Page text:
Posted by: Patricia Salkin | July 14, 2009

VT Superior Court Blocks Enforcement of Residency Restriction Ordinance for Convicted Sex Offender

Parties are due back in Court this week (July 16th) in a case challenging the residency restrictions for convicted sex offenders in the City of Barre, Vermont. The American Civil Liberties Union is representing a young man who claims that he can no longer live with his wife and children in Barre as a result of a City ordinance that bars convicted sex offenders from living within certain “exclusion zones” in the City. Basically, the ordinance prohibits such people from moving into an area within 1,000 feet of a public or private school, any park, playground, recreation center, beach, pool, gym, sports field or sports facility operated by the City. The Plaintiff, who was accused of sexual assault as a result of sexual contact with a 15 year old when he was 18, pled guilty to a lesser charge in exchange for a reduced sentence. He served his prison term and received treatment for sex offenders.  After release from prison, he enrolled in school, started a business, and met and married his wife.  Not aware of residency restrictions in Barre, he and his wife and two children moved to the City.  He was then notified by the City that he had to move or face daily fines of $500 for each he remained in the apartment. Currently unemployed and with no savings or other income, the family obtained Section 8 benefits and believe that they have no options as far as other places to live. The City agreed to stay enforcement until the hearing.

The Plaintiff raises two issues: 1) whether the City, as opposed to the State, has the legal authority to create these residency restrictions by virtue of its general powers; and 2) if not, then may it do so pursuant to its express power to regulate public nuisances.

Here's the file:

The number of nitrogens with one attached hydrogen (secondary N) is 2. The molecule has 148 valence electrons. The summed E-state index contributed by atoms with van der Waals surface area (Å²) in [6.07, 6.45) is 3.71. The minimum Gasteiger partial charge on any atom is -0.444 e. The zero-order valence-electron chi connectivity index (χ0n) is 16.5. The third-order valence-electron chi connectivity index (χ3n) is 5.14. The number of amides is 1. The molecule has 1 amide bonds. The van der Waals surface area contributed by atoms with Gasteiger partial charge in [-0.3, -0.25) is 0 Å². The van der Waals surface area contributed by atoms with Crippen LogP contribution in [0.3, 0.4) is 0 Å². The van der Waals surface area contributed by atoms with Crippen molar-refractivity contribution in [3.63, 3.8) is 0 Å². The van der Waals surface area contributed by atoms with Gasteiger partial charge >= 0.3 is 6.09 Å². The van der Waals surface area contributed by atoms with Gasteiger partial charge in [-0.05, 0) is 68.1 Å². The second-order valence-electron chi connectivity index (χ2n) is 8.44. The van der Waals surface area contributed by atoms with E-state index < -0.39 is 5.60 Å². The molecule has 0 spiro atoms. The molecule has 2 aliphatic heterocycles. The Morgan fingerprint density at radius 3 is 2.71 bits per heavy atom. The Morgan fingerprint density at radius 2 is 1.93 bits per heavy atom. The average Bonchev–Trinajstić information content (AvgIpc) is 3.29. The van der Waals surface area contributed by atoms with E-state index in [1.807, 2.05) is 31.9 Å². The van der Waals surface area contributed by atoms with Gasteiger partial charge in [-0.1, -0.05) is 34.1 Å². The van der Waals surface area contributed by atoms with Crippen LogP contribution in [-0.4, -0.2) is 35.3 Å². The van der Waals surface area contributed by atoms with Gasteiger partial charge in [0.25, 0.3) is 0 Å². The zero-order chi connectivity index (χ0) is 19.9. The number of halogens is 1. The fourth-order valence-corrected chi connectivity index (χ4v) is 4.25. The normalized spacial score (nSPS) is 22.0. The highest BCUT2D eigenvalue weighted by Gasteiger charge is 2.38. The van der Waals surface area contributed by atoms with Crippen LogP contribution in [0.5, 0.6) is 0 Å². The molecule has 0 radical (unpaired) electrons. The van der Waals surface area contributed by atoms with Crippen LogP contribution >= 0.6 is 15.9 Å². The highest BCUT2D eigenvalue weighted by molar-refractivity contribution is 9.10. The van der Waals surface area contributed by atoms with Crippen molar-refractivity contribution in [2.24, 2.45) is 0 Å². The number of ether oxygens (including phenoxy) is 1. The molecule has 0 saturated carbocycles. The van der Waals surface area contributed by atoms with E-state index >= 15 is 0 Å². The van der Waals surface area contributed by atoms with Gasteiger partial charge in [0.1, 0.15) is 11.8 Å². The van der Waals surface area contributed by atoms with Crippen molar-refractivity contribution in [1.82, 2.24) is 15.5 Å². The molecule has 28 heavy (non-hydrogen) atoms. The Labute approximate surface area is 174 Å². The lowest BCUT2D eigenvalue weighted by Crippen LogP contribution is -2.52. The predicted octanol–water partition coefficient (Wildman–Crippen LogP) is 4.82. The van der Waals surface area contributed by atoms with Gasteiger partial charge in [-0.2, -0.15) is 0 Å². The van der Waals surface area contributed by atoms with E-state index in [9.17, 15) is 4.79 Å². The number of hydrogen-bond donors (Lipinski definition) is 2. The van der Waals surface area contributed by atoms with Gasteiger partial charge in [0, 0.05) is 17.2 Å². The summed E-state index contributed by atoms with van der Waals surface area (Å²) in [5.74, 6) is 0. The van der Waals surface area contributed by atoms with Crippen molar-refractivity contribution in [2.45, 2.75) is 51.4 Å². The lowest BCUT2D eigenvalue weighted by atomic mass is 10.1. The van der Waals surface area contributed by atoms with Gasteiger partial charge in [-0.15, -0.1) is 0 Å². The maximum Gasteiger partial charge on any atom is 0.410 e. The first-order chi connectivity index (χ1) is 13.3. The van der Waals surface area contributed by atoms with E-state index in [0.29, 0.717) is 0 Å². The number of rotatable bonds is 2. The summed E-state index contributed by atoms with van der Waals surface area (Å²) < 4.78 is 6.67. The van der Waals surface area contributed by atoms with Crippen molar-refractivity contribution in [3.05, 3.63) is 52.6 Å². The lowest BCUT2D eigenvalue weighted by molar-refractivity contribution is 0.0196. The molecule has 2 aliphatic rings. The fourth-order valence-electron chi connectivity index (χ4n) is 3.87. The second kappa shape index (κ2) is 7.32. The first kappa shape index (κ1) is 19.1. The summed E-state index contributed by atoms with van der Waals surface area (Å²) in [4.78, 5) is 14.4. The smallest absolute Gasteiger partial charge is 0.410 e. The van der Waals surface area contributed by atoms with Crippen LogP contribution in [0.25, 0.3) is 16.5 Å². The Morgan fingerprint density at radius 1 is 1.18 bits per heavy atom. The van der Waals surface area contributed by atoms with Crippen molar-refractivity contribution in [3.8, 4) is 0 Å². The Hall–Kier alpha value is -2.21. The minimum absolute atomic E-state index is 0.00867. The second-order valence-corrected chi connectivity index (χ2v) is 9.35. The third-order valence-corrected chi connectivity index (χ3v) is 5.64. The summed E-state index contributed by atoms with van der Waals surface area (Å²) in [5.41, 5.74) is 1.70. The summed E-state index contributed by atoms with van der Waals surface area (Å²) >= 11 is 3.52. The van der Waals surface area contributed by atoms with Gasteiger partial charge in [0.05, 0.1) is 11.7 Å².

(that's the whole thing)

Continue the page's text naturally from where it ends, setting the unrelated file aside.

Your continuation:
The Court granted a preliminary injunction because they believed the evidence establishes that if the Plaintiff and/or his family move alone, they will lose his Section 8 benefits, have no place to go, and may not receive assistance in finding another apartment. Therefore, the Court said that they face imminent and actual homelessness for at least some period of time.  Second, the Court explained that Dillon’s Rule is still applicable in Vermont, meaning that municipalities only have those powers expressly granted to them by the State, and that since there is no exception for the City of Barre, it is highly likely that the Plaintiff will succeed on his claim that the City lacked authority to enact the residency restriction ordinance. Lastly, the Court said that the ordinance gores beyond the scope of public nuisance law as the stated public interest in protecting  children from being assaulted in the future to support the ordinance is an “individual right” and not a “public right” according to the Restatement.  

Hagan v. City of Barre, (Washington Co. Sup. CT, Vt, 6/29/2009)

The opinion can be accessed at:

Other related court documents can be accessed from the ACLU website at:

For more reading on sex offender residency restrictions click here

Thanks to Dwight Merriam, Esq., FAICP of Robinson & Cole in Hartford, CT for forwarding this case.

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